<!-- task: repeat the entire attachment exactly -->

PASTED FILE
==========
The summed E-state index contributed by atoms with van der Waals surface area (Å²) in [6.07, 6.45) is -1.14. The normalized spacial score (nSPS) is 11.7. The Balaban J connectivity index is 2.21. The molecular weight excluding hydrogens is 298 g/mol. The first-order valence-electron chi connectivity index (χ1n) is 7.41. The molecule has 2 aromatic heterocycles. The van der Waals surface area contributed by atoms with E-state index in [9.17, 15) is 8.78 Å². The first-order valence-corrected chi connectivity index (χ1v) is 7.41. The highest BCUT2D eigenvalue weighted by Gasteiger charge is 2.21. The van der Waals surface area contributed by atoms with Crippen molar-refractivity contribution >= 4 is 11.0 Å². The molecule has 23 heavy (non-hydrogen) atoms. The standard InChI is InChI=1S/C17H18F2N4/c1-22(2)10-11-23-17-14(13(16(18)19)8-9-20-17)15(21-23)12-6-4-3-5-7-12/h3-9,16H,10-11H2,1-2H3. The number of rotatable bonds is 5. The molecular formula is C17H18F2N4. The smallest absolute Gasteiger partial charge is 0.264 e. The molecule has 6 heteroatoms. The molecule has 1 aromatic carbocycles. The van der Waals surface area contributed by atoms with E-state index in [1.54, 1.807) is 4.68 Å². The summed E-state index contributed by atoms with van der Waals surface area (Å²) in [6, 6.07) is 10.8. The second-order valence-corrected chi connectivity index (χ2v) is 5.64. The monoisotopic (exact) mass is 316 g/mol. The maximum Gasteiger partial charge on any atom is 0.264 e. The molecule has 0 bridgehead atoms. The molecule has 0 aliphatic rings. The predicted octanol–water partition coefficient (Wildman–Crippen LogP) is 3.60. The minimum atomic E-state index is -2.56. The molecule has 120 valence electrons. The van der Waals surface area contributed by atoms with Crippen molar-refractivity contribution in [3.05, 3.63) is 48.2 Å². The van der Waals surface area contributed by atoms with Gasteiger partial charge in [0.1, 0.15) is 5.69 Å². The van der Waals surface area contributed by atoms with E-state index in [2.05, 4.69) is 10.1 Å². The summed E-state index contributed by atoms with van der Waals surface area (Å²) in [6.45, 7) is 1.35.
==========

The summed E-state index contributed by atoms with van der Waals surface area (Å²) in [6.07, 6.45) is -1.14. The normalized spacial score (nSPS) is 11.7. The Balaban J connectivity index is 2.21. The molecular weight excluding hydrogens is 298 g/mol. The first-order valence-electron chi connectivity index (χ1n) is 7.41. The molecule has 2 aromatic heterocycles. The van der Waals surface area contributed by atoms with E-state index in [9.17, 15) is 8.78 Å². The first-order valence-corrected chi connectivity index (χ1v) is 7.41. The highest BCUT2D eigenvalue weighted by Gasteiger charge is 2.21. The van der Waals surface area contributed by atoms with Crippen molar-refractivity contribution >= 4 is 11.0 Å². The molecule has 23 heavy (non-hydrogen) atoms. The standard InChI is InChI=1S/C17H18F2N4/c1-22(2)10-11-23-17-14(13(16(18)19)8-9-20-17)15(21-23)12-6-4-3-5-7-12/h3-9,16H,10-11H2,1-2H3. The number of rotatable bonds is 5. The molecular formula is C17H18F2N4. The smallest absolute Gasteiger partial charge is 0.264 e. The molecule has 6 heteroatoms. The molecule has 1 aromatic carbocycles. The van der Waals surface area contributed by atoms with E-state index in [1.54, 1.807) is 4.68 Å². The summed E-state index contributed by atoms with van der Waals surface area (Å²) in [6, 6.07) is 10.8. The second-order valence-corrected chi connectivity index (χ2v) is 5.64. The monoisotopic (exact) mass is 316 g/mol. The maximum Gasteiger partial charge on any atom is 0.264 e. The molecule has 0 bridgehead atoms. The molecule has 0 aliphatic rings. The predicted octanol–water partition coefficient (Wildman–Crippen LogP) is 3.60. The minimum atomic E-state index is -2.56. The molecule has 120 valence electrons. The van der Waals surface area contributed by atoms with Crippen molar-refractivity contribution in [3.05, 3.63) is 48.2 Å². The van der Waals surface area contributed by atoms with Gasteiger partial charge in [0.1, 0.15) is 5.69 Å². The van der Waals surface area contributed by atoms with E-state index in [2.05, 4.69) is 10.1 Å². The summed E-state index contributed by atoms with van der Waals surface area (Å²) in [6.45, 7) is 1.35.